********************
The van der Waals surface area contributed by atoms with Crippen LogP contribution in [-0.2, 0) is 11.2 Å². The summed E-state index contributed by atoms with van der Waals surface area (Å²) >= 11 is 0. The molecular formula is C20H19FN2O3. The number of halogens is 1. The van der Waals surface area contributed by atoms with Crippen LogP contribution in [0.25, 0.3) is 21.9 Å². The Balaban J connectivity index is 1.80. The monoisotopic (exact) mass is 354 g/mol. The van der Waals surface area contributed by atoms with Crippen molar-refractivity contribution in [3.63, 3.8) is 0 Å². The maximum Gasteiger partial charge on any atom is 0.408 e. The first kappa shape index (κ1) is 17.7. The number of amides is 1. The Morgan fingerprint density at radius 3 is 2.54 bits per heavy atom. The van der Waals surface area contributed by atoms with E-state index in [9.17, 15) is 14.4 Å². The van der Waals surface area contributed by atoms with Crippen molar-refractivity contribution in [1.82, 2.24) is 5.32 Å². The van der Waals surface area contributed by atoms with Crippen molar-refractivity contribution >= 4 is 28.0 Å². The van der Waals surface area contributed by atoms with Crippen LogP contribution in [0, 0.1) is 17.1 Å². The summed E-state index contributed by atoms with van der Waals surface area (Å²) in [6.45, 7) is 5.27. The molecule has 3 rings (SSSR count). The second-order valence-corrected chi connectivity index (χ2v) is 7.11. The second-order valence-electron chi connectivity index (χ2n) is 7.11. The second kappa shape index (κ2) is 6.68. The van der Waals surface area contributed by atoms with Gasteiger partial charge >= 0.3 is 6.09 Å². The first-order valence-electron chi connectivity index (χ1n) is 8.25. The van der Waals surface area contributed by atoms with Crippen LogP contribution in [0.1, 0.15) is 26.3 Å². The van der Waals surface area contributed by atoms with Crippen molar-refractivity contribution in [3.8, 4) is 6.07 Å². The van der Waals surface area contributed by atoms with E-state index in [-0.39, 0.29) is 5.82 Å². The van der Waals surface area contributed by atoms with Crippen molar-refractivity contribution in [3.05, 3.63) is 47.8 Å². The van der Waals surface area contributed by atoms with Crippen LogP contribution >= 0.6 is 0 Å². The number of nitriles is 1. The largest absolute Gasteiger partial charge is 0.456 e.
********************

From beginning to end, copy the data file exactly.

The van der Waals surface area contributed by atoms with Crippen LogP contribution in [-0.2, 0) is 11.2 Å². The summed E-state index contributed by atoms with van der Waals surface area (Å²) >= 11 is 0. The molecular formula is C20H19FN2O3. The number of halogens is 1. The van der Waals surface area contributed by atoms with Crippen LogP contribution in [0.25, 0.3) is 21.9 Å². The Balaban J connectivity index is 1.80. The monoisotopic (exact) mass is 354 g/mol. The van der Waals surface area contributed by atoms with Crippen molar-refractivity contribution in [3.63, 3.8) is 0 Å². The maximum Gasteiger partial charge on any atom is 0.408 e. The first kappa shape index (κ1) is 17.7. The number of amides is 1. The Morgan fingerprint density at radius 3 is 2.54 bits per heavy atom. The van der Waals surface area contributed by atoms with E-state index in [9.17, 15) is 14.4 Å². The van der Waals surface area contributed by atoms with Crippen molar-refractivity contribution in [1.82, 2.24) is 5.32 Å². The van der Waals surface area contributed by atoms with Crippen molar-refractivity contribution >= 4 is 28.0 Å². The van der Waals surface area contributed by atoms with Crippen LogP contribution in [0, 0.1) is 17.1 Å². The summed E-state index contributed by atoms with van der Waals surface area (Å²) in [6.45, 7) is 5.27. The molecule has 3 rings (SSSR count). The second-order valence-corrected chi connectivity index (χ2v) is 7.11. The second-order valence-electron chi connectivity index (χ2n) is 7.11. The second kappa shape index (κ2) is 6.68. The van der Waals surface area contributed by atoms with Gasteiger partial charge >= 0.3 is 6.09 Å². The first-order valence-electron chi connectivity index (χ1n) is 8.25. The van der Waals surface area contributed by atoms with Crippen LogP contribution in [0.1, 0.15) is 26.3 Å². The van der Waals surface area contributed by atoms with Crippen molar-refractivity contribution in [3.8, 4) is 6.07 Å². The van der Waals surface area contributed by atoms with E-state index in [-0.39, 0.29) is 5.82 Å². The van der Waals surface area contributed by atoms with Crippen molar-refractivity contribution in [3.05, 3.63) is 47.8 Å². The van der Waals surface area contributed by atoms with Crippen LogP contribution >= 0.6 is 0 Å². The number of nitriles is 1. The largest absolute Gasteiger partial charge is 0.456 e.